|L to R: Fujiko Yamamoto, Ineko Arima, and Yoshiko Kuga as the three daughters (Yukiko Sasaki, Setsuko Hirayama, Fumiko Kuga) who oppose their respective fathers and marry the ones they love.|
The title of the film refers to the flower called red lycoris / lycoris radiata / red spider lily / red magic lily / hurricane lily / röd tempellilja. It blossoms in the late summer or autumn, often in response to a heavy rainfall, according to Wikipedia.
Ton Satomi was Yasujiro Ozu's favourite writer, and also Akibiyori was based on a novel by Ton Satomi.
The last time I saw Higanbana was in a 16 mm screening in 1979 (film society Monroe, Tampere), and I had entirely forgotten its individual features. I had only seen one Ozu film previously (Soshun, in 1970), and my energy was spent in getting adjusted to the general characteristics of what was then for me an entirely foreign way of film-making. How I have changed: now Higanbana the film felt clear as water, but then the ceremony, the formality, the stiffness, felt utterly strange to me.
It all revolves around the pater familias Wataru Hirayama (Shin Saburi), a traditionalist as the executive at the office, with his circle of old friends (they have been together since school, and also through the war years), and especially at home, where he has a loyal wife (Kiyoko / Kinuyo Tanaka) via an arranged marriage and two daughters who are at the marrying age: Setsuko (Ineko Arima) and Hisako (Miyuki Kuwano).
The women respect Wataru and simultaneously devise ingenious solutions to have their way. Setsuko wants to marry Masahiko Taniguchi (Keiji Sata), but Wataru refuses his permission. Wataru is an advisor to Mrs. Hatsu Sasaki (Chieko Naniwa), an innkeeper from Kyoto, who is comically keen on finding husband candidates for her daughter Yukiko (Fujiko Yamamoto) ("the next one - a pharmacist"). Yukiko elicits from Wataru the firm advice: "let the daughter follow her own wishes" in matters of marriage - and based on that declaration a marriage between Setsuko and Taniguchi becomes imminent. Wataru refuses to attend, but at the last moment gives in. He refuses to give his blessing, but in the final image he embarks on a train to Hiroshima to meet the newlyweds.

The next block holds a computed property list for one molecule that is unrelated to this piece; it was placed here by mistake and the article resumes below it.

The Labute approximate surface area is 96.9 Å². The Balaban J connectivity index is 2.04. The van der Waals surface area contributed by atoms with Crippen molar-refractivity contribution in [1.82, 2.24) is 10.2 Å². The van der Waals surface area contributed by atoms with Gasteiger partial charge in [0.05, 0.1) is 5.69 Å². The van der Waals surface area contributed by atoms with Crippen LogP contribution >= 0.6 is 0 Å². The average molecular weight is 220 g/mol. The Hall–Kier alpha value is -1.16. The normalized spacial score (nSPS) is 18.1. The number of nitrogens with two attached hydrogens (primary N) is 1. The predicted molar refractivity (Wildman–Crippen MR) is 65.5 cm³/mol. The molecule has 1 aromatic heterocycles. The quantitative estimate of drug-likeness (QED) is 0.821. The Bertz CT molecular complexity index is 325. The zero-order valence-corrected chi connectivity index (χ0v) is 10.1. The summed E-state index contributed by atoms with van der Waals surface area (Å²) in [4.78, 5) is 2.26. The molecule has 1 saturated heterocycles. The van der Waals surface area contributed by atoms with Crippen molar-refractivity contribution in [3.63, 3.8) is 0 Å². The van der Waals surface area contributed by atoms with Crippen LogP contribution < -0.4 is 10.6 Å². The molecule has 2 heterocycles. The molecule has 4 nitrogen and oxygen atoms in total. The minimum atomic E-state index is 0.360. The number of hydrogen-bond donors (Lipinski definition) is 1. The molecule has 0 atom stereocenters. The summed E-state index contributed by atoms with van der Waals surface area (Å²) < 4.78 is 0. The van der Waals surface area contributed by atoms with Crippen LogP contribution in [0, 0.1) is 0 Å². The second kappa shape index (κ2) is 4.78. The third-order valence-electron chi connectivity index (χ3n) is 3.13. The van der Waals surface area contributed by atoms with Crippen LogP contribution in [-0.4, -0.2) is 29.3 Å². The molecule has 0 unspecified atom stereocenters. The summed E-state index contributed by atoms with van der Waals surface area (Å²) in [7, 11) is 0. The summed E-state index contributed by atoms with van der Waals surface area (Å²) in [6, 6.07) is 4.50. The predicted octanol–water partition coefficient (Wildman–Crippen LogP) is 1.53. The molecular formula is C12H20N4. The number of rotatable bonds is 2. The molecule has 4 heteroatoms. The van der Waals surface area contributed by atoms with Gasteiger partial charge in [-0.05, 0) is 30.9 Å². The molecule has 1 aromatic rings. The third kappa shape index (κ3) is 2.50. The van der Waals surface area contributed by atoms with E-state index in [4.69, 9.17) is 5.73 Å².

It was not about Taniguchi but about Wataru's authority.
This is a comedy about family and relationships. The main character is Wataru as the embodiment of tradition. He seldom smiles. He is carrying responsibilities, and while his loyal friends share his values and traditions, the young generation is moving to another world where they cannot follow.
There is a running joke in the film that if the husband is stronger, there will be daughters, and if the wife is stronger, there will be sons.
The most comical scenes are at the Luna Bar in Ginza where Wataru enters to investigate the situation of Fumiko Mikami (Yoshiko Kuga) who works there as a bar hostess, at the request of his old friend Shukichi Mikami (Chishu Ryu) who is concerned about his daughter, who has eloped with a boyfriend. Wataru is accompanied by his young colleague Shotaro Kondo (Teiji Takahashi), who tries to conceal the fact that he is a regular at the bar.
The most poignant scene is the class reunion. The patriarchal order is being questioned. At the class reunion traditional and even ancient songs are sung, and Wataru recites a poem about Masashige Kusunoki (1294-1336), "the ideal of samurai loyalty". The legend of Kusunoki, called Dai-Nanko, "epitomized loyalty, courage and devotion to the Emperor". He was a patron saint of WWII kamikaze (according to Wikipedia). "We are carrying the ideals of youth", remarks one of them. They realize that those ideals are now obsolete.
There are many references I don't get, including those about Kyoto, Gion, and bamboo sprouts.
At the next viewing I may pay more attention to Kinuyo Tanaka as the long-suffering wife Kiyoko. She is quite unglamorous and weather-beaten in this role. In a memorable scene she remembers fondly the war time when the family was always together. For Wataru, those were "the worst years of my life", always having to surrender to others in command.
Ozu's touch in his first colour film is immediately assured and playful. Higanbana has been thought in colour, and the colour red is a running motif; also the title of the film refers to a bright red flower. Ozu's characteristic insert shots gain a new punch as bright colour often appears in them. They serve as caesurae, punctuation marks and visual jokes.
It's playful on the surface. There is gravity underneath.
The print is complete, bright and clean. There are long stretches of interior scenes where the visual quality is excellent, and other stretches where there is a slightly duped quality. The colour in general is fine. At times it is unrealistic, perhaps intentionally. Nature footage does not look good. At times I was thinking whether this print might have been at least partly struck from a digital intermediate. But I have no point of comparison, and conceivably this print conveys the original quality well.